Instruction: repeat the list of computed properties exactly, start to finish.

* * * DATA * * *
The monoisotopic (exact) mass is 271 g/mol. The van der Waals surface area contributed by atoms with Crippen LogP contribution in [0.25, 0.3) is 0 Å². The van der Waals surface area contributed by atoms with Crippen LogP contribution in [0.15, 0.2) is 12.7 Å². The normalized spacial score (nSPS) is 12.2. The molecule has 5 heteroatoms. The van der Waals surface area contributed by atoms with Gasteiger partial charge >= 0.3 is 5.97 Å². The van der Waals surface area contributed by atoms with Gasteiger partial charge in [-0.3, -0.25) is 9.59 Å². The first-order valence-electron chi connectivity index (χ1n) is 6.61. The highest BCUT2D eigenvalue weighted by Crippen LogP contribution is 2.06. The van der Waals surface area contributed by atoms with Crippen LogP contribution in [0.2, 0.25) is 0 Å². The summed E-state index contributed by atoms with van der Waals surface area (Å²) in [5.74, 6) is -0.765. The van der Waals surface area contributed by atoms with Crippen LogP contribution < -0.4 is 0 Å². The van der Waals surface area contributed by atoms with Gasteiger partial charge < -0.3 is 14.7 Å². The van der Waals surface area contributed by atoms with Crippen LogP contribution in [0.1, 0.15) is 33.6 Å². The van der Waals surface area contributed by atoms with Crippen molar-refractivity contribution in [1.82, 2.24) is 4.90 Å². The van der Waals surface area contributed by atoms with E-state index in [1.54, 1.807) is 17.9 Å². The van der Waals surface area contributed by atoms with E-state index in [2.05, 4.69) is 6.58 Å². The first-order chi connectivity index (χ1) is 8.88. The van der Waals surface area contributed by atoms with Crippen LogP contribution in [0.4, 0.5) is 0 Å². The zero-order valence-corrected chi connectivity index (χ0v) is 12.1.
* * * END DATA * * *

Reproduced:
The monoisotopic (exact) mass is 271 g/mol. The van der Waals surface area contributed by atoms with Crippen LogP contribution in [0.25, 0.3) is 0 Å². The van der Waals surface area contributed by atoms with Crippen LogP contribution in [0.15, 0.2) is 12.7 Å². The normalized spacial score (nSPS) is 12.2. The molecule has 5 heteroatoms. The van der Waals surface area contributed by atoms with Gasteiger partial charge >= 0.3 is 5.97 Å². The van der Waals surface area contributed by atoms with Gasteiger partial charge in [-0.3, -0.25) is 9.59 Å². The first-order valence-electron chi connectivity index (χ1n) is 6.61. The highest BCUT2D eigenvalue weighted by Crippen LogP contribution is 2.06. The van der Waals surface area contributed by atoms with Crippen LogP contribution in [0.2, 0.25) is 0 Å². The summed E-state index contributed by atoms with van der Waals surface area (Å²) in [5.74, 6) is -0.765. The van der Waals surface area contributed by atoms with Crippen LogP contribution < -0.4 is 0 Å². The van der Waals surface area contributed by atoms with Gasteiger partial charge < -0.3 is 14.7 Å². The van der Waals surface area contributed by atoms with Crippen LogP contribution in [0.1, 0.15) is 33.6 Å². The van der Waals surface area contributed by atoms with Crippen molar-refractivity contribution in [1.82, 2.24) is 4.90 Å². The van der Waals surface area contributed by atoms with E-state index in [1.54, 1.807) is 17.9 Å². The van der Waals surface area contributed by atoms with E-state index in [2.05, 4.69) is 6.58 Å². The first-order chi connectivity index (χ1) is 8.88. The van der Waals surface area contributed by atoms with Crippen LogP contribution in [0.4, 0.5) is 0 Å². The zero-order valence-corrected chi connectivity index (χ0v) is 12.1.